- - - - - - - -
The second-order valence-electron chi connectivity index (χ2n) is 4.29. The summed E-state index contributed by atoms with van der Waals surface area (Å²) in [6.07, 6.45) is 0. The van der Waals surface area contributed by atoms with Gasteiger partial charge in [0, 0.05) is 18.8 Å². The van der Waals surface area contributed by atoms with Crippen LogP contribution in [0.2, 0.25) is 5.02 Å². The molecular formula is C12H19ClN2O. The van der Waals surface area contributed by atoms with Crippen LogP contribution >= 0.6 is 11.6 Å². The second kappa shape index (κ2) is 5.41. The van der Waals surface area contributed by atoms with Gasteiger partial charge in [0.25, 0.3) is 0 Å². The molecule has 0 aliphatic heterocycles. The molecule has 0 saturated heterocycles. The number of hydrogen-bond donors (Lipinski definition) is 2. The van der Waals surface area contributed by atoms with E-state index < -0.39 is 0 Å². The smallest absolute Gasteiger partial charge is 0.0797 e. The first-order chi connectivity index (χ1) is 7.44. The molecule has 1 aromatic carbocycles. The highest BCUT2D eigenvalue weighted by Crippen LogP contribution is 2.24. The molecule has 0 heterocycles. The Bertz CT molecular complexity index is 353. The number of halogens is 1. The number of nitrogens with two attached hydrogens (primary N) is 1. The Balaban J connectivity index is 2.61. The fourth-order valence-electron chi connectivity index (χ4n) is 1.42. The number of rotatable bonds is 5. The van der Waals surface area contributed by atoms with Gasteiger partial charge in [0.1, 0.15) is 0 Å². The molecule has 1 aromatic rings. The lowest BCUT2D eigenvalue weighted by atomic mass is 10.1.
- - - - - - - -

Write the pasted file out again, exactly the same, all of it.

The second-order valence-electron chi connectivity index (χ2n) is 4.29. The summed E-state index contributed by atoms with van der Waals surface area (Å²) in [6.07, 6.45) is 0. The van der Waals surface area contributed by atoms with Gasteiger partial charge in [0, 0.05) is 18.8 Å². The van der Waals surface area contributed by atoms with Crippen LogP contribution in [0.2, 0.25) is 5.02 Å². The molecular formula is C12H19ClN2O. The van der Waals surface area contributed by atoms with Crippen LogP contribution >= 0.6 is 11.6 Å². The second kappa shape index (κ2) is 5.41. The van der Waals surface area contributed by atoms with Gasteiger partial charge in [0.25, 0.3) is 0 Å². The molecule has 0 aliphatic heterocycles. The molecule has 0 saturated heterocycles. The number of hydrogen-bond donors (Lipinski definition) is 2. The van der Waals surface area contributed by atoms with E-state index < -0.39 is 0 Å². The smallest absolute Gasteiger partial charge is 0.0797 e. The first-order chi connectivity index (χ1) is 7.44. The molecule has 1 aromatic carbocycles. The highest BCUT2D eigenvalue weighted by Crippen LogP contribution is 2.24. The molecule has 0 heterocycles. The Bertz CT molecular complexity index is 353. The number of halogens is 1. The number of nitrogens with two attached hydrogens (primary N) is 1. The Balaban J connectivity index is 2.61. The fourth-order valence-electron chi connectivity index (χ4n) is 1.42. The number of rotatable bonds is 5. The van der Waals surface area contributed by atoms with Gasteiger partial charge in [0.1, 0.15) is 0 Å². The molecule has 1 aromatic rings. The lowest BCUT2D eigenvalue weighted by atomic mass is 10.1.